DALLAS The 15-member committee that could decide the future of the Dallas Independent School District met for the first time Monday night.

Consisting of lawyers, teachers and community activists, the group will weigh whether or not to adopt a home rule charter for the district.

Home rule would change the Dallas ISD's board structure. It could also consider curriculum changes and it would separate the district from some state oversight.

The committee met for just over three hours Monday night, the bulk of it dealing with administrative topics that must be addressed before moving forward.

The biggest concern for many watching the home rule process play out is how quickly these 15 people could decide on a new constitution.

A group opposed to home rule attended the meeting, asking that the committee take all the time it is given by law which is one year to research and make a decision.

Others believe those in favor of home rule could be hoping to have the new charter on a November ballot.

But between the rules, the research and public feedback, there is a lot for this committee to cover.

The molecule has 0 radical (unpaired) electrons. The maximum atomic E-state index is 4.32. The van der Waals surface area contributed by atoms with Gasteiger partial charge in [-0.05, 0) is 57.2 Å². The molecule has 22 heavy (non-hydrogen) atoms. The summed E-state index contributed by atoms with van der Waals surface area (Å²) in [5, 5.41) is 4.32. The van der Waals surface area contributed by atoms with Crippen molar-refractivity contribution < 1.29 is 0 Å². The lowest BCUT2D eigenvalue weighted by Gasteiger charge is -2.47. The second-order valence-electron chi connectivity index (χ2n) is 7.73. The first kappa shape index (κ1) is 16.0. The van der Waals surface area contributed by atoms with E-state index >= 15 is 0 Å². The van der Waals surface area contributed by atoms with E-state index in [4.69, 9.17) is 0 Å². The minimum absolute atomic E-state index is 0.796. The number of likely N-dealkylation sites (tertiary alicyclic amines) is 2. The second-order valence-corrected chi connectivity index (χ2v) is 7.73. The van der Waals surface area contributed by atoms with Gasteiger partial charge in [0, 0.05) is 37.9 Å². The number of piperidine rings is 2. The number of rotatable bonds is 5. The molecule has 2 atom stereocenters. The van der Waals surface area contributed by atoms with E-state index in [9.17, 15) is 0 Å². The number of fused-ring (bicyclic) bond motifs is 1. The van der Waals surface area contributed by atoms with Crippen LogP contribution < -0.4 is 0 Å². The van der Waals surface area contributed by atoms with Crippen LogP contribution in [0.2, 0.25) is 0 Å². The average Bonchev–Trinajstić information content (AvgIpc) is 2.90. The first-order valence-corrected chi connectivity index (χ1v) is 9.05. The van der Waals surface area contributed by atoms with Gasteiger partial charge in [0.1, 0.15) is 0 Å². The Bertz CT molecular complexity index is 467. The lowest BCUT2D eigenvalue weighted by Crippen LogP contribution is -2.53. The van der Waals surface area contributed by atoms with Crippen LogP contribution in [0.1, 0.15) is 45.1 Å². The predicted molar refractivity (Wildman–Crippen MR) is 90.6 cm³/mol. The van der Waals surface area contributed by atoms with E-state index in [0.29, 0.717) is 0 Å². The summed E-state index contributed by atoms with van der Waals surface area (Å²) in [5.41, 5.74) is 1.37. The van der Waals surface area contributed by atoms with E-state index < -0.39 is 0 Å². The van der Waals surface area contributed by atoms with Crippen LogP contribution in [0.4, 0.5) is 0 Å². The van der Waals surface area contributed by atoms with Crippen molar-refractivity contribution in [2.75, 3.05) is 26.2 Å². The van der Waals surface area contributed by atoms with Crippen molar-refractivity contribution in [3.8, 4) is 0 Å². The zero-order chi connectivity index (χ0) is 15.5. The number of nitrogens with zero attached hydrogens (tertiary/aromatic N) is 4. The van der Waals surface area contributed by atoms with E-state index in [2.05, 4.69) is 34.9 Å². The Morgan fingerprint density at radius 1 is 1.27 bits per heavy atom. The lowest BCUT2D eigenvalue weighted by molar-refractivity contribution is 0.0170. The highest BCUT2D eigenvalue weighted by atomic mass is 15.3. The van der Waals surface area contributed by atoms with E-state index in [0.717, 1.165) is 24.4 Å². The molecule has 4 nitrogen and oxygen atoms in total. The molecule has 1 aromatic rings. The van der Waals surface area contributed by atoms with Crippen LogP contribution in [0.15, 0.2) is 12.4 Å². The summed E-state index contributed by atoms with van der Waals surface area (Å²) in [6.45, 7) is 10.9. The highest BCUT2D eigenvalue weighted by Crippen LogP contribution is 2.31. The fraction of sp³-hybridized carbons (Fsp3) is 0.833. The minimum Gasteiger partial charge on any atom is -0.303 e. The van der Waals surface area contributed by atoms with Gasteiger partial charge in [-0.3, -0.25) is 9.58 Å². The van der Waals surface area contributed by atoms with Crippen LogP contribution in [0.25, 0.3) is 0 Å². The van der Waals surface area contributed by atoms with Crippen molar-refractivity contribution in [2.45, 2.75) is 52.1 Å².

'There seems to be a lot to go through after listening to the attorneys, so I'm not putting any time frame on it,' said Ron Oliver, a DISD teacher who was elected vice-chair of the committee. 'I think everyone needs to have a voice. The parents need to have a voice, and that is part of the process also.'

With general housekeeping issues out of the way, there should be actual debate and discussion over home rule at the next committee meeting, but the group left without setting a date for it, saying they'll communicate via e-mail to determine the timetable.


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